Every year, tens of thousands of Muslims set out for Mecca from imperial territories throughout Africa, the Middle East, and Asia, from the Atlantic Ocean to the South China Sea. Men and women representing all economic classes and scores of ethnic and linguistic groups made extraordinary journeys across waterways, deserts, and savannahs, creating huge challenges for officials charged with the administration of these pilgrims. They had to balance the religious obligation to travel against the desire to control the pilgrims’ movements, and they became responsible for the care of those who ran out of money. John Slight traces the Empire’s complex interactions with the Hajj from the 1860s, when an outbreak of cholera led Britain to engage reluctantly in medical regulation of pilgrims, to the Suez Crisis of 1956. The story draws on a varied cast of characters—Richard Burton, Thomas Cook, the Begums of Bhopal, Lawrence of Arabia, and frontline imperial officials, many of them Muslim—and gives voice throughout to the pilgrims themselves.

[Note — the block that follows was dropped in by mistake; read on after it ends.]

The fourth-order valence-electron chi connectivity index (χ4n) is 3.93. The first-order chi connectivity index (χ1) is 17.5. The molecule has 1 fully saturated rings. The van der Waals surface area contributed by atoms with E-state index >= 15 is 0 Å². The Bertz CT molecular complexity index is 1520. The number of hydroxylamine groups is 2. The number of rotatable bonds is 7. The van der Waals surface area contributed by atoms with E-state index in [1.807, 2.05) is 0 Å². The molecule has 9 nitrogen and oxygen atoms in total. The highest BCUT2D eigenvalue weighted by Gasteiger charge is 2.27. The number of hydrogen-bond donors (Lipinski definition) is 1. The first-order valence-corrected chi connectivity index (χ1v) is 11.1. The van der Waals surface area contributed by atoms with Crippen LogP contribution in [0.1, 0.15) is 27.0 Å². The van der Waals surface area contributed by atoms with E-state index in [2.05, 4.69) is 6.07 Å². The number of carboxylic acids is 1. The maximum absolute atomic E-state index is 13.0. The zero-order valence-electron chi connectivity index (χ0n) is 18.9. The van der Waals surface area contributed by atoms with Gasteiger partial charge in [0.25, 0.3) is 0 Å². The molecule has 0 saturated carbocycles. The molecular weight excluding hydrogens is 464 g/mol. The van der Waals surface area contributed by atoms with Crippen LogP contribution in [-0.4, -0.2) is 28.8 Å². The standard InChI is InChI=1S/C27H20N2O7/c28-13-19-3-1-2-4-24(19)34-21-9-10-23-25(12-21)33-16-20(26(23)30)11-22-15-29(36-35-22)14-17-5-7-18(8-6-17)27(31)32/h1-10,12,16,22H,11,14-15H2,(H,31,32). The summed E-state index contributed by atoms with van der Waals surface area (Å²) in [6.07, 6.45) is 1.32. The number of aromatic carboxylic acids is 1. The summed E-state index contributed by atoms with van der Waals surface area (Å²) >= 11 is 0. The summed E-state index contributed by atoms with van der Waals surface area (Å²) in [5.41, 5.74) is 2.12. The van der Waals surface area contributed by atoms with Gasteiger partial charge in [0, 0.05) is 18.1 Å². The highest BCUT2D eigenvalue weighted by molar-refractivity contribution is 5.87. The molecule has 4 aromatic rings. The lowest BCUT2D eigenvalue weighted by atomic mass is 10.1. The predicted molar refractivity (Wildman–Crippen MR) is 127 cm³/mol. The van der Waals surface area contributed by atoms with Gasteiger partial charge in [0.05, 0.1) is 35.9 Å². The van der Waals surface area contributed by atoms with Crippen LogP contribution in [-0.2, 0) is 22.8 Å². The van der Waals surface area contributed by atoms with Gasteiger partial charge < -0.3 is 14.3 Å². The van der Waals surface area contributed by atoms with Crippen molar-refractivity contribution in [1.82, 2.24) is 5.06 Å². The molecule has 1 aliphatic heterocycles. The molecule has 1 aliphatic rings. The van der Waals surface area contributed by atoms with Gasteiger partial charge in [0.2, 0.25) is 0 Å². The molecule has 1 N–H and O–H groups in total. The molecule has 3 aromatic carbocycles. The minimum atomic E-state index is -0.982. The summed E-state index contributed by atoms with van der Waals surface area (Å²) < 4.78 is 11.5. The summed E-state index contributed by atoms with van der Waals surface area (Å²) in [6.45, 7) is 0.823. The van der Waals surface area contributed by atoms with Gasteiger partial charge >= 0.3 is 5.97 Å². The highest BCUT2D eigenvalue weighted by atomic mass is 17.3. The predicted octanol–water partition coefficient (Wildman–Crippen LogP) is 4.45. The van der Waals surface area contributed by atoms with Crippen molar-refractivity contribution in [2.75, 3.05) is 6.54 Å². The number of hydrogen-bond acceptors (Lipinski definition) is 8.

The British Empire and the Hajj is a crucial resource for understanding how this episode in imperial history was experienced by rulers and ruled alike.

Terpstra, “Religious Refugees in the Early Modern World”

In August, the Cambridge University Press releases “Religious Refugees in the Early Modern World: An Alternative History of the Reformation,” by Nicholas Terpstra (University of Toronto). The publisher’s description follows: